6. How to Cite Administrative Materials and Regulations The following are the uniform and standard style according to the Manual of Judicial Writing (2005), Pp 54-62. 6.1. Treaties 6.1.1. A citation of a treaty or other international agreement should include the name of the treaty or agreement, the date of signing, the parties, the subdivisions referred to (if applicable), and the source. Other relevant dates and a statement of their significance may be added in parentheses at the end of the citation. E.g. Treaty of Friendship with India, July 11, 1952 (1953), II-2 DFATS 2, 2 PTS 797, 203 UNTS 73. International Convention for the Elimination of All Forms of Racial Discrimination, opened for signature December 21, 1965, 660 UNTS 195 (effective January 4, 1969). 6.1.2. E.g. Genocide Convention. for the Convention on the Prevention and Punishment of the Crime of Genocide. Use a shorter or popular name for subsequent citations.

MARKTANO 2011 6.2. Executive and Administrative Issuances. 6.2.1. In the footnote cite executive and administrative issuances by referring to the issuance followed by the year of effectivity in parentheses, and the specific article or section. E.g. Executive Order No. 329 (1950). Proclamation No. 784 (1961). Administrative Order No. 21 (1966). 6.2.2. Presidential Acts under Martial Law E.g. General Order No. 39 (1972). Letter of Instruction No. 230 (1972). Letter of Implementation No. 5 (1972). Letter of Authority No. 1 (1972). 6.2.3. Other Executive Issuances E.g. Secretary of Justice Opinion No. 271, s. 1982. 6.2.4. Cite Rules and Regulations promulgated by administrative agencies by the abbreviated name of the agency together with the designation employed in the rules (e.g. Administrative Order, Order, Circular, Bulletin, Rules and Regulations), serial number, year of promulgation in parentheses, and the section or paragraph. Where the promulgating agency is a Department, indicate where appropriate, the implementing bureau or office. E.g. Department of Environment and Natural Resources (Forestry) Administrative Order No. 26 (1976) Labor Employment Service Regulation No. 3 (1966). 6.2.5. Cite provincial, city and municipal ordinances in the following manner: name of the local government units, serial number of ordinance and date of adoption.


MARKTANO 2011 E.g. Manila Ordinance 6120, January 26, 1967. 7. Court Decisions 7.1.1. Decisions and Resolutions. Case Title. Cite cases by giving the surname of the opposing parties first mentioned. 7.1.2. Decisions and Resolutions. Exceptions. a. Cite Islamic and Chinese names in full. E.g. Lim Sian Tek v. Ladislao (Not Lim v. Ladislao) Una Kibad v. COMELEC (Not Kibad v. COMELEC) b. Cite name of corporations, associations, business firms, and partnerships in full. Words forming part of such names maybe abbreviated, except the first word. E.g. Mata v. Rita Legarda, Inc. Allied Workers Ass.n of the Phils. V. Republic Trading Corp. c. Cite cases involving the Government of the Philippines and criminal cases as follows: E.g. U.S. v. Jaranilla Government v. Abadinas Commonwealth v. Corominas Republic v. Carpin People v. Santos d. Cite cases involving public officers as follows: Where the person is named in an official capacity, use the name of the person only. E.g. City of Manila v. Subido (Not City of Manila v. Subido, in his capacity as Civil Service Commissioner)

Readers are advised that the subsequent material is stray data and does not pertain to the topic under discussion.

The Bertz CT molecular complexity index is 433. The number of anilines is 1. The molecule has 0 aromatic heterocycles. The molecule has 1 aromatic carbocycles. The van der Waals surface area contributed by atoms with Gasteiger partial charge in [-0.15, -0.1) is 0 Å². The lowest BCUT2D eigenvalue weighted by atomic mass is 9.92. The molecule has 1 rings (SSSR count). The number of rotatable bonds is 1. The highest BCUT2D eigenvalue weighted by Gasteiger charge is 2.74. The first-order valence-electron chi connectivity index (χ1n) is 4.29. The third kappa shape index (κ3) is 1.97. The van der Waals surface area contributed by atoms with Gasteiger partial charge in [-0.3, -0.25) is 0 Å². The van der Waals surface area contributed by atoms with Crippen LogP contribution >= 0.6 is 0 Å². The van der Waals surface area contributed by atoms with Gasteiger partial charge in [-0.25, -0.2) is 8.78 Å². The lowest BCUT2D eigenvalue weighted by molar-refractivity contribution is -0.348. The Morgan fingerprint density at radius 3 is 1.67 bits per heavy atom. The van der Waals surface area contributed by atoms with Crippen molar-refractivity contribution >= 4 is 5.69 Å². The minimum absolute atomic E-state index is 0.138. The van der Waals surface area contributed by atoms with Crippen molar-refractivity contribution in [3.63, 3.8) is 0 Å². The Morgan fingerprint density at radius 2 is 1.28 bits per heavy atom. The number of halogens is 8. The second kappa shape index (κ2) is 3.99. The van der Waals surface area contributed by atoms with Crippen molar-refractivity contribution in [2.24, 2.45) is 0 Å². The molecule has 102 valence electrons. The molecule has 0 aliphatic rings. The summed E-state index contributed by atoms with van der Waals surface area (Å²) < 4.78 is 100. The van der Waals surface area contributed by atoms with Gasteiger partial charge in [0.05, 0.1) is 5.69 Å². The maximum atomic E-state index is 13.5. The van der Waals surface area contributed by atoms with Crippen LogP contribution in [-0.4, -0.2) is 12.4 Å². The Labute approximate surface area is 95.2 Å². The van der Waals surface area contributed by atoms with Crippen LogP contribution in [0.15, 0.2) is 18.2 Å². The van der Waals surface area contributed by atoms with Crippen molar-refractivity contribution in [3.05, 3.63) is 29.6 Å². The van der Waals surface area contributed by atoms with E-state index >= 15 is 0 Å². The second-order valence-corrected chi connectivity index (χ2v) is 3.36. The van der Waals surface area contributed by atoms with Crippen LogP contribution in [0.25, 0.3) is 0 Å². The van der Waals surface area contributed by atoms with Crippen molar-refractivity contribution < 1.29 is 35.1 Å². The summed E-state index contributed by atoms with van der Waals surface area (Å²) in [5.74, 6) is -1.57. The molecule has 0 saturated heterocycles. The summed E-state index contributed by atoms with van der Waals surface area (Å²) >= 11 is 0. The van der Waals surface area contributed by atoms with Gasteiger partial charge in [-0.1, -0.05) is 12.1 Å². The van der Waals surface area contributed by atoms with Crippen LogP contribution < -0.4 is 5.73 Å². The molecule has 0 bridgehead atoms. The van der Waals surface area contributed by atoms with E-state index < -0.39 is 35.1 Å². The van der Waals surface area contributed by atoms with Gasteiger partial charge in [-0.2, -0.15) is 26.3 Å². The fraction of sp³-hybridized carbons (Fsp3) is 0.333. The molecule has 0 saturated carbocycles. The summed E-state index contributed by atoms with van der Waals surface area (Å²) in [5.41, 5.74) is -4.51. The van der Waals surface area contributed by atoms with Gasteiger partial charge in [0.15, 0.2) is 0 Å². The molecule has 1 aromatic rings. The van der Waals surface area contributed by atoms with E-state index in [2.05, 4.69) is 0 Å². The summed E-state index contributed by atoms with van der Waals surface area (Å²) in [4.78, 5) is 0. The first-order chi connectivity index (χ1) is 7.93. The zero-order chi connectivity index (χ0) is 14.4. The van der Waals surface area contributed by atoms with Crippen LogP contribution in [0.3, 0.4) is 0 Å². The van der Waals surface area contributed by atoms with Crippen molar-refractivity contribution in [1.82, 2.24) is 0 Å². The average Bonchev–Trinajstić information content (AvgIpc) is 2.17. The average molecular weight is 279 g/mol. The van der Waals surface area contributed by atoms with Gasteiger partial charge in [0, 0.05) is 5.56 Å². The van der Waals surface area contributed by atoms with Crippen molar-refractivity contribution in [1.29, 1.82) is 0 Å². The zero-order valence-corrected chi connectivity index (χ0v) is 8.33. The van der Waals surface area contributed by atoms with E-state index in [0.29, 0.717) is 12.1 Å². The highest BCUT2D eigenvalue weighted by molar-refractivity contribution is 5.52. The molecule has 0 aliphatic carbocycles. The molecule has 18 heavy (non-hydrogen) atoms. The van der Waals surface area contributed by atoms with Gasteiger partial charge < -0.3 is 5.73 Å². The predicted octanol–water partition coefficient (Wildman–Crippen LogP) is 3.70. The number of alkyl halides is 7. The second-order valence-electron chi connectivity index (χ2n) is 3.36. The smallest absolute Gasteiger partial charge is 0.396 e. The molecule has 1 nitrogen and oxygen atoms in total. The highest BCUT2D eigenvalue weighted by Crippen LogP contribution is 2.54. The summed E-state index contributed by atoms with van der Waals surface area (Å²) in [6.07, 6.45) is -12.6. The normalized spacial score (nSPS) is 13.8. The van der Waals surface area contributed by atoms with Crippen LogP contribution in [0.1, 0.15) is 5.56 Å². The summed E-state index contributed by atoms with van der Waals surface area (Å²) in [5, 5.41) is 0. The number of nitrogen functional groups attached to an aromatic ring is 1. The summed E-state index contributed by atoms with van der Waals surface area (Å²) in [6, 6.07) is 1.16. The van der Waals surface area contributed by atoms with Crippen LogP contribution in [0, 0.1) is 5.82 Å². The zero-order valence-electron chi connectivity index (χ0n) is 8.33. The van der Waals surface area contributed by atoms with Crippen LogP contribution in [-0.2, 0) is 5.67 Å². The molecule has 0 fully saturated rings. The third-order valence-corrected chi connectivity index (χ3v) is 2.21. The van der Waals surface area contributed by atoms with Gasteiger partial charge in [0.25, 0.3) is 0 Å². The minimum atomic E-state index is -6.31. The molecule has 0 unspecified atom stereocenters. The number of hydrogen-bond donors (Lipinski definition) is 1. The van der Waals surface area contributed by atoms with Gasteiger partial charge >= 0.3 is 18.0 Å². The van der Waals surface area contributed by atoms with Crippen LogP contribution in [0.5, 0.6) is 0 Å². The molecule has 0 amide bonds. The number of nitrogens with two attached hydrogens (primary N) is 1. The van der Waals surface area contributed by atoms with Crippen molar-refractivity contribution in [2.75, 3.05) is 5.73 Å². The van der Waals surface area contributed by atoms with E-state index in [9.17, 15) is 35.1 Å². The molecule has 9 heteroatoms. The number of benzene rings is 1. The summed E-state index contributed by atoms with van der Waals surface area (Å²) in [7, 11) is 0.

MARKTANO 2011 Gonzales v. Hechanova (Not Gonzales v. Executive Secretary) e. Where the office is name, use the complete title of the office E.g. Collector of Internal Revenue v. Tan Eng Hong Chief of the Phil. Constabulary v. Sabungan Bagong Silangan f. Cite local government units by their level, followed by their official name. E.g. Province of Rizal v. RTC City of Cebu v. Ledesma g. Cite case names beginning with procedural terms like In re. as they appear in the decisions. Use In re instead of In the matter of. E.g. In re Elpidio Z. Magsaysay h. In consolidated cases, cite only the first case. Italicize case titles, whether in the body or in the footnote. For case titles found in the body, place the citation in the footnote. Abbreviate versus as v. E.g. In Mabuhay Textile Mills Corp. v. Minister Ongpin1 the Court held that x x x ________________________ 1 225 Phil. 383 (1986). 8. Case Reports. Cite cases in the footnote as follows: 8.1. For cases published in the Philippine Reports: the title of the case; the volume; the short title Phil. For the Philippine Reports; the first page of the case; the page where the quoted text, if any is found; and the year of promulgation in parentheses; or


MARKTANO 2011 8.2. For cases not published in the Philippine Reports: the title of the case; the docket number; the date of promulgation; the volume of Supreme Court Reports Annotated; the short title SCRA for the Supreme Court Reports Annotated; the first page of the case; and the page where the quoted text, if any is found. E.g. Concepcion v. Paredes, 42 Phil. 599, 607 (1921). In re Aguas, 1 Phil 1 (1901). People v. Suzuki, G.R. No. 120670, October 23, 2003, 414 SCRA 43. 8.3. If the case is not yet published in the Philippine Reports or SCRA, cite as follows: the title of the case, the docket number, and the date of promulgation. E.g. Herce v. Municipality of Cabuyao, Laguna, G.R. No. 166645, November 11, 2005. 8.4. Multiple Cases. When citing several cases in a footnote, start from the latest to the earliest. 8.5. Rules of Court. In the footnote, the Rules of Court is cited as a code. When the cited rules are no longer in force, add year of effectivity in parentheses. E.g. RULES OF COURT, Rule 130, Sec. 2, par. (a). RULES OF COURT (1940), Rule 19, Sec. 7, par. (b).